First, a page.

Law School Admissions

Title

It Matters How and When You Ask: Self-Reported Race/Ethnicity of Incoming Law Students

Document Type

Journal Article

Publication Date

2-2009

Keywords

applicant demographics, law school diversity, race and ethnicity, admitted student demographics

Abstract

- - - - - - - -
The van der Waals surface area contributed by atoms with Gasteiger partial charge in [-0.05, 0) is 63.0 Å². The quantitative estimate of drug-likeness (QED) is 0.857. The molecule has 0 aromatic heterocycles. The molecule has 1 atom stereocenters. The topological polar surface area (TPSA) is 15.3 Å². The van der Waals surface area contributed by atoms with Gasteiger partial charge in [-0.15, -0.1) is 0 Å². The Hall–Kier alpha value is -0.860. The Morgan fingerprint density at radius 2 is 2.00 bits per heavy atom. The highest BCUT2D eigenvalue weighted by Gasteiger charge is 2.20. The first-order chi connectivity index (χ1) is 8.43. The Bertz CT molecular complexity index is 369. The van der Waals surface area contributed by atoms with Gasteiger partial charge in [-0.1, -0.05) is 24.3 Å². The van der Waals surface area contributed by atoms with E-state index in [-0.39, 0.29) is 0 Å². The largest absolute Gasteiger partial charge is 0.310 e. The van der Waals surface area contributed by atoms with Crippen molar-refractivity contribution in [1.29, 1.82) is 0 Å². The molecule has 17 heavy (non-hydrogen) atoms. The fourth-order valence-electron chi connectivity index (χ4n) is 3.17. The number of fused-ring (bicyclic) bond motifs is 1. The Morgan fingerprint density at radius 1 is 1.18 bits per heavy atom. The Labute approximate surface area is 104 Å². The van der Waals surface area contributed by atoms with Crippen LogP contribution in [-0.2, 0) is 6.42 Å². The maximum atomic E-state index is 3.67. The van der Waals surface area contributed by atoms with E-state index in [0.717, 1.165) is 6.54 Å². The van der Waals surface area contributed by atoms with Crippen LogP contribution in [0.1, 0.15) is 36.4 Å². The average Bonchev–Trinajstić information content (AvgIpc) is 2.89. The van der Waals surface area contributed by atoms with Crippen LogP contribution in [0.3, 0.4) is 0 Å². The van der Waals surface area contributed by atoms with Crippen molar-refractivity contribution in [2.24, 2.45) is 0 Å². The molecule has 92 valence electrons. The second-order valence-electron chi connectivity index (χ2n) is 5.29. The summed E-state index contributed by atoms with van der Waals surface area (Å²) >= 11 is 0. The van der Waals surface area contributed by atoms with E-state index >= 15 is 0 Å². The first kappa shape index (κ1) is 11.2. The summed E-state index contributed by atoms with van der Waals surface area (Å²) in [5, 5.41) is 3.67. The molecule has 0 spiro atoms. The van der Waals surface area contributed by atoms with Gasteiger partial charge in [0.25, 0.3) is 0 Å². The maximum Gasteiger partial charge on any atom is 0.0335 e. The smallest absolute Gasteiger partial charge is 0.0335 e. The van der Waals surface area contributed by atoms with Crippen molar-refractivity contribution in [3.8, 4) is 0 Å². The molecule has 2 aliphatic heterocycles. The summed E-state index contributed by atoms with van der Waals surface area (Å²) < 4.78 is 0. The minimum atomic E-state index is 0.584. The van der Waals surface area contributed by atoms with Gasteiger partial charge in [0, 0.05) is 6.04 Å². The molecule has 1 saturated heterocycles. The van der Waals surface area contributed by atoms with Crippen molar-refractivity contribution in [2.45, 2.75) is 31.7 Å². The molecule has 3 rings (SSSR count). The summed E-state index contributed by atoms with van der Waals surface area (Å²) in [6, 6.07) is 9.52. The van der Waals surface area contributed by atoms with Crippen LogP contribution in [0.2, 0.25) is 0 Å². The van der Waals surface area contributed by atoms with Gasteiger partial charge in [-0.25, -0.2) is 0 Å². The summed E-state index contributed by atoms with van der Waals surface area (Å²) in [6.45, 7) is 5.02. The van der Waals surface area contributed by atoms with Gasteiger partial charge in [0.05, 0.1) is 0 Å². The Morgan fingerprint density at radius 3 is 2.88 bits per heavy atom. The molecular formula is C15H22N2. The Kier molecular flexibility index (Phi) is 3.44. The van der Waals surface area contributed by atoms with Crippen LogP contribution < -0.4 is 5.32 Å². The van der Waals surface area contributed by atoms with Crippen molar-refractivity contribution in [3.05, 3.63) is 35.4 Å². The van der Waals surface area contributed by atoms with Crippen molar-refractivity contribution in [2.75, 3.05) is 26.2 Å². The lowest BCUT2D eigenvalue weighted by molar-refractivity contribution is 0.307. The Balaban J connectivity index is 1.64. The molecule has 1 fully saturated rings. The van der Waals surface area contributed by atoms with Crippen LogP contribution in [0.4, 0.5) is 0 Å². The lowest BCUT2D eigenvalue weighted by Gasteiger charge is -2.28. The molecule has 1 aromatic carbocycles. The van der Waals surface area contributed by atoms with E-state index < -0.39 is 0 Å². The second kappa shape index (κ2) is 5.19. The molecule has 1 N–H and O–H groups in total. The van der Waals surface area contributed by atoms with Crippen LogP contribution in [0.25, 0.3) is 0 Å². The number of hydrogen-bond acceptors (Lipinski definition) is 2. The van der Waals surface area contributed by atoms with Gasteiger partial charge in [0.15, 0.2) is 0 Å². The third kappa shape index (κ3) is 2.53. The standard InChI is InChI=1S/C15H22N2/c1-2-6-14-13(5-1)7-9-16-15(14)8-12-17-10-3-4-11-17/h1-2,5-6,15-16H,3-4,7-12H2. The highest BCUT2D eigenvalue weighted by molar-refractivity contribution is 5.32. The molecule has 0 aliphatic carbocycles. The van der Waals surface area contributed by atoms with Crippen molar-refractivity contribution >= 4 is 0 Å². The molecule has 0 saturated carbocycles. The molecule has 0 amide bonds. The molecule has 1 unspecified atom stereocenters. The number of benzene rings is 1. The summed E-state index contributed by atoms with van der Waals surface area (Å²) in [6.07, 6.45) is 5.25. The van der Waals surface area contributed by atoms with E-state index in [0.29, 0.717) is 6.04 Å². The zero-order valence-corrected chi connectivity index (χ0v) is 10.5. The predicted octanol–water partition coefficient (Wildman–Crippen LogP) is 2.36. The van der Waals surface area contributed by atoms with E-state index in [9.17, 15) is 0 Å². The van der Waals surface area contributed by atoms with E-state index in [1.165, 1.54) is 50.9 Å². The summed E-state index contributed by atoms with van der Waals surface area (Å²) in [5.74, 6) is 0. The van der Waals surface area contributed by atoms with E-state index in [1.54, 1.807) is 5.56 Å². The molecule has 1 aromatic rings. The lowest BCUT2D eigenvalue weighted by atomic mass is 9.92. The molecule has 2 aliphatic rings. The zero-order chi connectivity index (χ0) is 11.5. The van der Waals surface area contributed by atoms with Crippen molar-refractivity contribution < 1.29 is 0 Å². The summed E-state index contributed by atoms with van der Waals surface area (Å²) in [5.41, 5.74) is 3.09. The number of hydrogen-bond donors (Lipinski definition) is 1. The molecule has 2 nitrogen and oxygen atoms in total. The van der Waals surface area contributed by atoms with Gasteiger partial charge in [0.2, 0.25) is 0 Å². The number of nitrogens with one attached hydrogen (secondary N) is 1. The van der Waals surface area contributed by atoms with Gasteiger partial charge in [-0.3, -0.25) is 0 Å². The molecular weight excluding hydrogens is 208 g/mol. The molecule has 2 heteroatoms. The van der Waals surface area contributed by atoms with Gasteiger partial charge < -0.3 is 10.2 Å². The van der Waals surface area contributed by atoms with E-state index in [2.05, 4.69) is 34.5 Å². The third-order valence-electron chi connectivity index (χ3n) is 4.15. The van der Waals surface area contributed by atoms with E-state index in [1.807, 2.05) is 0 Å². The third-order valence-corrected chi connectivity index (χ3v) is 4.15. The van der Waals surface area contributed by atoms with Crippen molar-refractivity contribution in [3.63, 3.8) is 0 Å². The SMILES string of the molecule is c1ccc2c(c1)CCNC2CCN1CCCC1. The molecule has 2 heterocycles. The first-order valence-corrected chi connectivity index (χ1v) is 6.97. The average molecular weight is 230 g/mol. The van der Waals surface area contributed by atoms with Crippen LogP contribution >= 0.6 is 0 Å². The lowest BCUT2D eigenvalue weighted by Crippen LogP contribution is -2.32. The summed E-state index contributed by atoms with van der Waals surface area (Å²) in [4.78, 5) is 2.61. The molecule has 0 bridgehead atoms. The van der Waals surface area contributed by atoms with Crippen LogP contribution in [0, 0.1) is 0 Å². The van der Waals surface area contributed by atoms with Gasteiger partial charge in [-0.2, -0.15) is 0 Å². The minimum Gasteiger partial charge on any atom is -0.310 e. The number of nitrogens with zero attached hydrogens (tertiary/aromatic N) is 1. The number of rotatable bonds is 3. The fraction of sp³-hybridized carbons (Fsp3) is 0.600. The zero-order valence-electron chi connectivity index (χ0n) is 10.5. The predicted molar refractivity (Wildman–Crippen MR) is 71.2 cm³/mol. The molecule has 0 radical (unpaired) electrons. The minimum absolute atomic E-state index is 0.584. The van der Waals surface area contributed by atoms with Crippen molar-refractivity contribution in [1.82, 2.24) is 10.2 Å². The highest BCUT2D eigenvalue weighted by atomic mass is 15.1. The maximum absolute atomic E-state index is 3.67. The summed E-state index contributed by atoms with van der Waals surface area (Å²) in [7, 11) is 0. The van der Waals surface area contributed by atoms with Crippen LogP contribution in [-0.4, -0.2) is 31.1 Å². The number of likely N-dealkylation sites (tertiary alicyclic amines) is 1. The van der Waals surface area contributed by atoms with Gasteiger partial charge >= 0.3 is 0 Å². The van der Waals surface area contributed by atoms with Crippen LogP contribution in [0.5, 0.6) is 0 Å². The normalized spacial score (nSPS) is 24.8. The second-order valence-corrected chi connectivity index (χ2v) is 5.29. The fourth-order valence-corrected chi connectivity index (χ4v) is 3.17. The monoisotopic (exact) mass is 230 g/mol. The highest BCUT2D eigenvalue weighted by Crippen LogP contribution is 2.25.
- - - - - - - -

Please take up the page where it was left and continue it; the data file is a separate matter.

The high-stakes nature of law school testing and admissions puts a premium on the student data presented to admissions committees, such as essays, academic and work history, and student background characteristics including race/ethnicity. 4,472 law school-bound students self-identified their race/ethnicity using (a) a mutually exclusive “choose one” format during registration for the law school admissions test, and (b) an elaborated “check-all-that-apply” format as part of a national survey administered during the first weeks at their chosen law school. Student multiraciality that was masked by the first assessment was associated with self-reported ethnic identity, discrimination experience, intergroup contact, race-related attitudes, academic performance, and trait ratings, as compared to monoracial majority students. A different profile of findings was observed across these constructs when multiracial students were compared to monoracial majority students, to monoracial minority students, and within group. These correlates also predicted the likelihood of changing identification across the two assessment contexts. These findings support the continued study of specific combinations of multiracial groups, fluidity of multiracial identities, and context effects that influence race/ethnicity self-categorizations.

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